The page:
BASS SHUTTLE: The Reverend Horton Heat band untethers its instruments onstage.
The Reverend Horton Heat stays one step ahead of expectations
By Steve Palopoli
PEOPLE ARE always asking the Reverend Horton Heat what he's going to do next. After 20 years in the music business, he's knows the question is not idle curiosity. From label execs to fans, there is no shortage of extremely interested parties. And of course, he knows all the right things to say. But he also knows what he'd really like to say.
"I don't have the slightest idea," says the Rev in the fantasy conversation, played out in a telephone interview. "I'm going to go in and record a song that I think is good. And then the song I think is good is going to suck, and the one I took three minutes to write is the one everybody is going to like."
Heat, who plays the Voodoo Lounge on Sunday, might have been able to get away with saying that when he first gave up the secular moniker Jim Heath for a flock-and-roll stage name big enough to cover both his combo and his own bad self.
His early records on Sub Pop—released at the height of the label's '90s grunge sweepstakes—were as ridiculous as they were highly flammable. Rockabilly jammed into punk was then jammed by tongue firmly into tongue-in-cheek songs like "Wiggle Stick," "Bales of Cocaine" and "Nurture My Pig."
The cocktail mix of snarl and snark has continued through the years on songs like "Big Red Rocket of Love" and "Couch Surfin," but success has had a sobering price—literally.
"People take every little damn thing we do seriously," he says.
What they take especially seriously is the idea that Heat makes psychobilly music. The word is almost universally attached to him in some way, and his sound is most often grouped with the Cramps (RIP Lux Interior—see page 77). Now, granted this is partially his own fault for playing psychobilly, not to mention writing what would go on to be one of his most popular songs, "Psychobilly Freakout."
And yet "psychobilly" is a pretty lousy description for a band that plays such an odd mixture of rockabilly, swing, punk, country, surf music and even metal. Neither Reverend Horton Heat nor the Cramps play by the same rules as do the bands in the notably international psychobilly scene like the Meteors and Godless Wicked Creeps.
"I go out of my way to explain to people that we are not a psychobilly band," Heat says. "Some of my songs obviously draw from that, but we do things a psychobilly band would never do."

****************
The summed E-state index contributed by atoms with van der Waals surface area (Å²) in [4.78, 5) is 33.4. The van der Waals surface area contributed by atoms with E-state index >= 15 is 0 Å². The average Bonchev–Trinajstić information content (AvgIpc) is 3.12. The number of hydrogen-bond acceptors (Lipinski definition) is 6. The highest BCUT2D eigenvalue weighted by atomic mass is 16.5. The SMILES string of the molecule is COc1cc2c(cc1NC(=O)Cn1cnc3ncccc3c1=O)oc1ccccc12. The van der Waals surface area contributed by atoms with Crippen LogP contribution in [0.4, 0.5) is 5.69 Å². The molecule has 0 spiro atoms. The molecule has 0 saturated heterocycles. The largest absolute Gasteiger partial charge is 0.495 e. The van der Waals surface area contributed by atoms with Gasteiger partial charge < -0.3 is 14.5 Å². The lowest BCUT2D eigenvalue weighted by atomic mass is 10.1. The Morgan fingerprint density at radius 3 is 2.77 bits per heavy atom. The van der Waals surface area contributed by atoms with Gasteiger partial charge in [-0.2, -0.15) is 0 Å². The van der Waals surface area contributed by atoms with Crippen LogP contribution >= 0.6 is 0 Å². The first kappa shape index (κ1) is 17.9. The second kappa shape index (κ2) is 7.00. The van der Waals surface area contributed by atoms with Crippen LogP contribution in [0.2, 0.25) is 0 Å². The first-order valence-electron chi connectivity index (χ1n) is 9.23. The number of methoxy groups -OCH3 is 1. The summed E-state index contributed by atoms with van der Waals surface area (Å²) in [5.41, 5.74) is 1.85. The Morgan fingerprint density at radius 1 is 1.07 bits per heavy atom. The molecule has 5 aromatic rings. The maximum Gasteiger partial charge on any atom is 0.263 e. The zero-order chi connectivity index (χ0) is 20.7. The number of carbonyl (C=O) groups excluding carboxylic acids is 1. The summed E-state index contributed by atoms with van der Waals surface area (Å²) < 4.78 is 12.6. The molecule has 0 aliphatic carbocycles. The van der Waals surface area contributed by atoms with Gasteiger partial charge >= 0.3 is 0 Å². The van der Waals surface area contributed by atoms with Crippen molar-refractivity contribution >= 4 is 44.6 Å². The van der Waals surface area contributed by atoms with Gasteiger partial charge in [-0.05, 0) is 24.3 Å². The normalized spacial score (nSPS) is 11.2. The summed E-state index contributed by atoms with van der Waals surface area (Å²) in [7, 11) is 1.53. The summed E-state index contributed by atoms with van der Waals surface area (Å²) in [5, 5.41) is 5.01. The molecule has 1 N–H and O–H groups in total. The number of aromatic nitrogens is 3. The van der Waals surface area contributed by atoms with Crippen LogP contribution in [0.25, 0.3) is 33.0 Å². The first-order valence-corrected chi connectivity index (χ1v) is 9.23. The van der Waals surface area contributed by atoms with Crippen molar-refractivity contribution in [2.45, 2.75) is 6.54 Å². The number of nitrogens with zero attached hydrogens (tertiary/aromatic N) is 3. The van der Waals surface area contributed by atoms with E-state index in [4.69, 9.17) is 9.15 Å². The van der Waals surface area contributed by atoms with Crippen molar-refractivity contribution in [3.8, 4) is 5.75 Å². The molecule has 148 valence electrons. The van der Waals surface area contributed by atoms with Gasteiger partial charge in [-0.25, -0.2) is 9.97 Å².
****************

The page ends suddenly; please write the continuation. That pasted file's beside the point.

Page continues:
If anything, the Rev seems to be less and less interested in doing the things that are expected from him. In 2007, he cut a Christmas album featuring traditional songs like "Frosty the Snowman" and "We Three Kings."
Last year, after hooking up with Hammond organist Tim Alexander and drummer Todd Soesbe under the name Reverend Organdrum, he put his own money up for their album Hi-Fi Stereo, a combination of jazz, blues and Heat's signature guitar sound. Playing with the side band had him waxing nostalgic for the early days of Reverend Horton Heat.
"I was playing little bitty clubs, either by myself or getting a little pickup band together," he remembers. "Then it grew and it grew and it grew."
Signing to Sub Pop was his big break, and though maybe he seemed an odd fit for the label at the height of Nirvanamania, he still remembers it as a pretty incredible ride.
"When I listen to the albums on Sub Pop, there might be things here or there that I could have done differently, but sometimes I'm kind of surprised. They're a little bit cooler then I remember."
In the mid-'90s came the big time, signing to Interscope for his most popular and musically brutal record, Liquor in the Front, produced by Ministry frontman Al Jorganson. The band also made prime-time TV on The Drew Carey Show, before confounding expectations time and again with records like It's Martini Time, Spend a Night in the Box and Lucky 7.
Now the Rev is back in the studio. He's trying not to say too much this time about what's next, but one thing is certain: while the world make take Reverend Horton Heat all too seriously sometimes, he hasn't changed his approach.
"We always try to be quick in the studio. It's more of an old-school mentality, how they used to do a lot of the rock & roll records in the '50s," says Heat. "It wasn't like now when Axl Rose is in the studio for 10 years."
REVEREND HORTON HEAT plays Voodoo Lounge, 14 S. Second St.,San Jose on Sunday, Feb. 15. Throw Rag and the Shitkickers open at 8pm. Tickets are $25, available at ticketweb.com.
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